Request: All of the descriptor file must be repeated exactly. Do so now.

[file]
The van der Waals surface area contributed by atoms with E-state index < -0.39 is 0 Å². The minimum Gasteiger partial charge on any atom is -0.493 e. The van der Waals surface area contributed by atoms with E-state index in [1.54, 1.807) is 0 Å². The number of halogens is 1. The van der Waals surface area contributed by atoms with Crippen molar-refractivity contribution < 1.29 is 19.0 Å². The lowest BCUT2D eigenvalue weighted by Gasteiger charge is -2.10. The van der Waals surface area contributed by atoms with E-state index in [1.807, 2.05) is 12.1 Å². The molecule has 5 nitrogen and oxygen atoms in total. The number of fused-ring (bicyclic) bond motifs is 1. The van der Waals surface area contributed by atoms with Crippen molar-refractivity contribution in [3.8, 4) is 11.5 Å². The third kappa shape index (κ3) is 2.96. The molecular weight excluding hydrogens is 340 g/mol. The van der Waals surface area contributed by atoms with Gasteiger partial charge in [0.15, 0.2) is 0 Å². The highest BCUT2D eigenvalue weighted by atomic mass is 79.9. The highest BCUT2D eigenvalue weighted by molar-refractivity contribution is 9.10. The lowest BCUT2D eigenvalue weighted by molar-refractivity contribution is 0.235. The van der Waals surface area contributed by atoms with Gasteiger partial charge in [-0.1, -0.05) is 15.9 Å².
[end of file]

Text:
The van der Waals surface area contributed by atoms with E-state index < -0.39 is 0 Å². The minimum Gasteiger partial charge on any atom is -0.493 e. The van der Waals surface area contributed by atoms with E-state index in [1.54, 1.807) is 0 Å². The number of halogens is 1. The van der Waals surface area contributed by atoms with Crippen molar-refractivity contribution < 1.29 is 19.0 Å². The lowest BCUT2D eigenvalue weighted by Gasteiger charge is -2.10. The van der Waals surface area contributed by atoms with E-state index in [1.807, 2.05) is 12.1 Å². The molecule has 5 nitrogen and oxygen atoms in total. The number of fused-ring (bicyclic) bond motifs is 1. The van der Waals surface area contributed by atoms with Crippen molar-refractivity contribution in [3.8, 4) is 11.5 Å². The third kappa shape index (κ3) is 2.96. The molecular weight excluding hydrogens is 340 g/mol. The van der Waals surface area contributed by atoms with Gasteiger partial charge in [0.15, 0.2) is 0 Å². The highest BCUT2D eigenvalue weighted by atomic mass is 79.9. The highest BCUT2D eigenvalue weighted by molar-refractivity contribution is 9.10. The lowest BCUT2D eigenvalue weighted by molar-refractivity contribution is 0.235. The van der Waals surface area contributed by atoms with Gasteiger partial charge in [-0.1, -0.05) is 15.9 Å².